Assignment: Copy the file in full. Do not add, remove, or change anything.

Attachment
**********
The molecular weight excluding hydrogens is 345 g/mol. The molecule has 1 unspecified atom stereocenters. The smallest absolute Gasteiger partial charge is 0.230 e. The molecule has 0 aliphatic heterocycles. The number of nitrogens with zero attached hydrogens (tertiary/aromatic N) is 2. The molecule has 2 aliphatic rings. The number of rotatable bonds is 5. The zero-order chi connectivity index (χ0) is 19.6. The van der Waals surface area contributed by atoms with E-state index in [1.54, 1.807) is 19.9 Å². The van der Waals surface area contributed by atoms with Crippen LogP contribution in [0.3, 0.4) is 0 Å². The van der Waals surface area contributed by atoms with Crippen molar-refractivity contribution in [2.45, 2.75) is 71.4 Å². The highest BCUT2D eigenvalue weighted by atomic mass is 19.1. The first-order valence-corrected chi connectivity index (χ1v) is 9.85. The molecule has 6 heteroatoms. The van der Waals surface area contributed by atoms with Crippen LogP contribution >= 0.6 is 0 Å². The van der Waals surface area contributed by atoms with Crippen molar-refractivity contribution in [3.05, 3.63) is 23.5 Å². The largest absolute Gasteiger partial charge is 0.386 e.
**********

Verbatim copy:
The molecular weight excluding hydrogens is 345 g/mol. The molecule has 1 unspecified atom stereocenters. The smallest absolute Gasteiger partial charge is 0.230 e. The molecule has 0 aliphatic heterocycles. The number of nitrogens with zero attached hydrogens (tertiary/aromatic N) is 2. The molecule has 2 aliphatic rings. The number of rotatable bonds is 5. The zero-order chi connectivity index (χ0) is 19.6. The van der Waals surface area contributed by atoms with E-state index in [1.54, 1.807) is 19.9 Å². The van der Waals surface area contributed by atoms with Crippen LogP contribution in [0.3, 0.4) is 0 Å². The van der Waals surface area contributed by atoms with Crippen molar-refractivity contribution in [2.45, 2.75) is 71.4 Å². The highest BCUT2D eigenvalue weighted by atomic mass is 19.1. The first-order valence-corrected chi connectivity index (χ1v) is 9.85. The molecule has 6 heteroatoms. The van der Waals surface area contributed by atoms with Crippen LogP contribution >= 0.6 is 0 Å². The van der Waals surface area contributed by atoms with Crippen molar-refractivity contribution in [3.05, 3.63) is 23.5 Å². The largest absolute Gasteiger partial charge is 0.386 e.